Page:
Subject: 6.0783  Re: Importance of Shakespeare and Related Issues
Comment:        Re: SHK 6.0783  Re: Importance of Shakespeare and Related Issues
 
Well, Gary Taylor's "Reinventing Shakespeare" (cited by one fellow as the bible
on this sort of thing) doesn't have Shakespeare (that vexing word -- person or
panoply?) disappearing 100 years after his death. He has him (since he begins
at the Restoration) adapted all to hell then, played not becaiuse of his
greatness but because of various factors (including economic) affecting the
repertoire -- and so on. The case he makes is deliciously tendentious.  It all
depends on what one wants "disappear" to mean and this wanting might even be
driven by idelogy -- as is the wanting to refer to the texts we have as
"remnants," or deciding -- even tho, for example, one notes the Swan's plays
are in the "Norton Anthology of LITERATURE" and that the word "literature" has
included plays for many years in one of its very common senses, that a weighty
point has been made by saying that Shakespeare did not produce literature.
 
Deliciously tendentious.  For example, Gary Taylor cites Dryden who notes that
two of B&F's plays were produced for every one of Shakespeare's -- this in an
overall effort to suggest that S's post on the peak of Parnassus is -- well,
the usual, suspicious, constructed and so on) yet he never mentions that Dryden
also notes that S had the most universal soul or the greater wit and that,
perhaps, the plethora of B&F was not something that Dryden might completely
approve.  And, for our purposes, it might be important to note that a rather
significant poet thought so and, for our purposes, celebrating, as we are, S's
disappearance one might note that Milton -- a rather good poet and rather good
things to say about S, who, for him at least had not yet been disappeared.  Why
S is even present in this and that way in his poetry.  It all depends on who
decides, of course -- and don't you think (I must be appealing to the gods)
that the poets might have a say?
 
Or is it only Gary Taylor who has a say?  Who, as another example, cites
Tolstoy in the effort to question S's singularity (why is it that Tolstoy, Shaw
and others who have negative opinions are always dismissed he grumpily asks)
but neglects to mention that Tolstoy also sent Michaelangelo, Beethoven, and
Dante to hell. And why when, as a test case, Taylor compares The Menaechmi to
The Comedy of Errors and prefers the former for its lack of wholesomeness and
its pagan hardness doesn't he mention that these are the very qualities that
Tolstoy abhors in Shakespeare (allowing, for Tolstoy, pagan to merge into
aristocratic).  If we are to take Tolstoy seriusly how can we take Gary Taylor
seriously -- critical wants being opposed and all?
 
The answer is that Taylor is shading some facts (I may use the word, I hope,
without at once signaling to others that I believe in access to unmediated
reality -- as most historians do not and, in fact, as many do not even when
they use the word in the company of those for whom the "fact" of no access to
unmediated reality is a "fact" of vasty ideological importance).  As T. Hawkes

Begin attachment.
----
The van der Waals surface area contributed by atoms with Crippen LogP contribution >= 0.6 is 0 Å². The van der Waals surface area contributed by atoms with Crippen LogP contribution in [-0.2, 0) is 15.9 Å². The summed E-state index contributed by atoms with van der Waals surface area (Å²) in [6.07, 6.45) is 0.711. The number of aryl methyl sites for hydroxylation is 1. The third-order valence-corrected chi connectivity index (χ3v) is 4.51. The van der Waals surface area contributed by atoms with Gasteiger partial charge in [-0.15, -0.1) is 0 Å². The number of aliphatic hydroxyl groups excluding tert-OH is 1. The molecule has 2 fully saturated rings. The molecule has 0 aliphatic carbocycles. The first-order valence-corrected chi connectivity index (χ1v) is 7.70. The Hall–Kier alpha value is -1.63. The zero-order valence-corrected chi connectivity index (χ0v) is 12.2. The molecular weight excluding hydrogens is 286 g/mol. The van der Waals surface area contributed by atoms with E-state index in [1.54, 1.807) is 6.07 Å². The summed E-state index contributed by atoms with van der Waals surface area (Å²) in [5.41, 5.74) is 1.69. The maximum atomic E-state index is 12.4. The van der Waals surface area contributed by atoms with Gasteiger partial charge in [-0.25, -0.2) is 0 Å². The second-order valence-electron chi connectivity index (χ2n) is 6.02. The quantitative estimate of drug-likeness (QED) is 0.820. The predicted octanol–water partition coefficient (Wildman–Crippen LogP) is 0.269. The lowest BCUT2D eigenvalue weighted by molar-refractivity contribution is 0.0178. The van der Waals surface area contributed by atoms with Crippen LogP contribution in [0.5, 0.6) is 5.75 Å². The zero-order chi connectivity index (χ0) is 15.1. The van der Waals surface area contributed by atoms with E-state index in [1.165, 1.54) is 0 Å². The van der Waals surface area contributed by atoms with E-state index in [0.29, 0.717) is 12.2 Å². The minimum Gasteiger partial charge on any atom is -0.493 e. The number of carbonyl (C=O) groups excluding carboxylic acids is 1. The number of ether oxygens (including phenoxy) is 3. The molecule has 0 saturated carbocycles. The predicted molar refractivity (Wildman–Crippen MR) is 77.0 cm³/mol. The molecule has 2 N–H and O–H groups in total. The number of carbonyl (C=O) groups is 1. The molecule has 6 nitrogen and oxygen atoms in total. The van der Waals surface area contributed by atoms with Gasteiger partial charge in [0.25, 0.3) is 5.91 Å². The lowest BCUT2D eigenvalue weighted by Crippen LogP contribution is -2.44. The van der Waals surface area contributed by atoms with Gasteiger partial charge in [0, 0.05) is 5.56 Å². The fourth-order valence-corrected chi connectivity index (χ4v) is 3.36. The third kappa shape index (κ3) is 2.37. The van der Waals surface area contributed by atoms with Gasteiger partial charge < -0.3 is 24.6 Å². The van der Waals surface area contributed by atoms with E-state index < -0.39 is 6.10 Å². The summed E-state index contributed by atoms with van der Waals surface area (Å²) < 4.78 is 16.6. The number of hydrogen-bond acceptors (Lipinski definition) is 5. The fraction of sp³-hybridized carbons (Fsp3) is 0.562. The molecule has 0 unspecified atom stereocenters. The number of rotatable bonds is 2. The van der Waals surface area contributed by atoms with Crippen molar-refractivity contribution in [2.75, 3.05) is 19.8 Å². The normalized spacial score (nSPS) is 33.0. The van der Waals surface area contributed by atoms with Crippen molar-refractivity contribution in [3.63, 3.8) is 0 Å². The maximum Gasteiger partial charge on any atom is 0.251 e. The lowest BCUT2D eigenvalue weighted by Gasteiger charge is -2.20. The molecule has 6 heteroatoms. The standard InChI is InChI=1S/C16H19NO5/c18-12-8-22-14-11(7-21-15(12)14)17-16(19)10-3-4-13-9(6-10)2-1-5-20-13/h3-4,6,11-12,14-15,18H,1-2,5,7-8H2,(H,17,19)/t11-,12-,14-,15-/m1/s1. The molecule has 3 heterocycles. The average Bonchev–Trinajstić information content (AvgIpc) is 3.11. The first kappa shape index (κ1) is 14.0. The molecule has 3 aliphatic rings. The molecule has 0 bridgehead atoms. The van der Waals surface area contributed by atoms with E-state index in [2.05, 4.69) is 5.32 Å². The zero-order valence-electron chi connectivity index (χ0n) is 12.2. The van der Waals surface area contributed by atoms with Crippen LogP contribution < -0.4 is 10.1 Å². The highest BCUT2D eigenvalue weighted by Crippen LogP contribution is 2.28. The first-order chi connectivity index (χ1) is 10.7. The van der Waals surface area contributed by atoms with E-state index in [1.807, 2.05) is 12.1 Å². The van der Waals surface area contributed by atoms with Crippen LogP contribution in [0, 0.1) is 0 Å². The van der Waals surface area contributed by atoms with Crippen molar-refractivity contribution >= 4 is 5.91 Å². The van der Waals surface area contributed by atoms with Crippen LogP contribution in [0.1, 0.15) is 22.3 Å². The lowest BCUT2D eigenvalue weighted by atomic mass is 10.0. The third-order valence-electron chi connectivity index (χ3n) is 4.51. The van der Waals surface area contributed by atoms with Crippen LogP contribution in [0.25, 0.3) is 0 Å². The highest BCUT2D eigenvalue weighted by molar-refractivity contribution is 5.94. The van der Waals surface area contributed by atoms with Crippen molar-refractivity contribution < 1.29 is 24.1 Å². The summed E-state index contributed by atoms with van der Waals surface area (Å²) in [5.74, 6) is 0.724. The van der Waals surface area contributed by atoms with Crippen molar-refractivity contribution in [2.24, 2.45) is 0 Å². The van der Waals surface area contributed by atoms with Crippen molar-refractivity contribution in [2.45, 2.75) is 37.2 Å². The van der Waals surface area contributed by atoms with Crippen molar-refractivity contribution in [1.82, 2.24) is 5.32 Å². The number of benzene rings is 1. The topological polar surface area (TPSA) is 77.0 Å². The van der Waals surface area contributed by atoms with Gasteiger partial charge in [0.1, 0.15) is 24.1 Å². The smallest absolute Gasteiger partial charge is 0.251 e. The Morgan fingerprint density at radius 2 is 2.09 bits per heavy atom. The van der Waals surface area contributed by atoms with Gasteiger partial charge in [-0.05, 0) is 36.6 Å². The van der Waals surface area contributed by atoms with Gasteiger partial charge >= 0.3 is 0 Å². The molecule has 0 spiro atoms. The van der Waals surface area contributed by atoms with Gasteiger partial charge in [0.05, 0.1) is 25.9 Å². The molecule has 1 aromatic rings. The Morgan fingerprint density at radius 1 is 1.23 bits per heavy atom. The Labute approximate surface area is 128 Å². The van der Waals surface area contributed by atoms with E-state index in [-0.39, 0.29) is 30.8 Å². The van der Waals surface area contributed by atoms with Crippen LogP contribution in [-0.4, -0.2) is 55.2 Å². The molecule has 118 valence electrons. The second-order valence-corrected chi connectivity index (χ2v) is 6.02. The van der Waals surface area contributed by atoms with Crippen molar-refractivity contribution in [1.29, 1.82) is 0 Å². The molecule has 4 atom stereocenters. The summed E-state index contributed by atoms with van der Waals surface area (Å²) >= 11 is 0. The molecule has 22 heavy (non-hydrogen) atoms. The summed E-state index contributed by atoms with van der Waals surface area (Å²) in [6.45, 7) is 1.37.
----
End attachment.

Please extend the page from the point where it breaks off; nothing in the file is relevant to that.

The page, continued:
seems to do when he writes that, because, S had literature thrust upon him he
did not write literature -- a "fact" construed so as to make an ideological
point and no more a fact in the sense that we must all tug our forelocks and
agree than any other fact. The fact that is shaded here so that Mr. Crowley
might be condescended to is that "literature" has a very common meaning that,
of course, includes S's plays and, if you are a person who accepts this meaning
it is obvious to you that S wrote literature.  If you want to demolish this
category because it spoils your party's pudding, then you shade the fact that
the word can have this meaning.  After all, if S is dead and cannot speak (a
fact, for sure,and given vasty significance by another writer), what does it
matter that the category of literature was not available to him?  Or, more
reasonably, when has it it been decided that the categories of action available
to the understandings of persons in one age must forever be described in their
own terms?  No-one does this -- especially culture critics.  Does the fact that
Shakespeare couldn't describe what he had as an "ideology" mean that he didn't
have one?
 
"Remnants" a word shaded in the same way.  "Death of Author" also a category of
convenience.
 
And -- as a parting shot -- there is no way except a determination to always
see the worst in a fellow who disagrees with one to construe Crowley's attempt
-- in an effort to show that he is being willfully misunderstood -- to conclude
that he thinks only Hitler mattered and that none of the victims did.  He -- in
no way -- implies this.  However, if one wants him to shut up, there is, I
think, no more effective way.
 
And -- as a parting wave from the foul and reeking orlop of what my
disagreements might be thought to imply -- I will note that I do not think S
the creator of English, in no way endorse any atrocity whatsoever, wish health
and happiness to everyone -- the drowned and the saved.
 
(4)----------------------------------------------------------------------------
From:           Marcello Cappuzzo <
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Date:           Friday, 13 Oct 1995 18:49:43 +0100
Subject:        Re: Importance of Shakespeare and Related Issues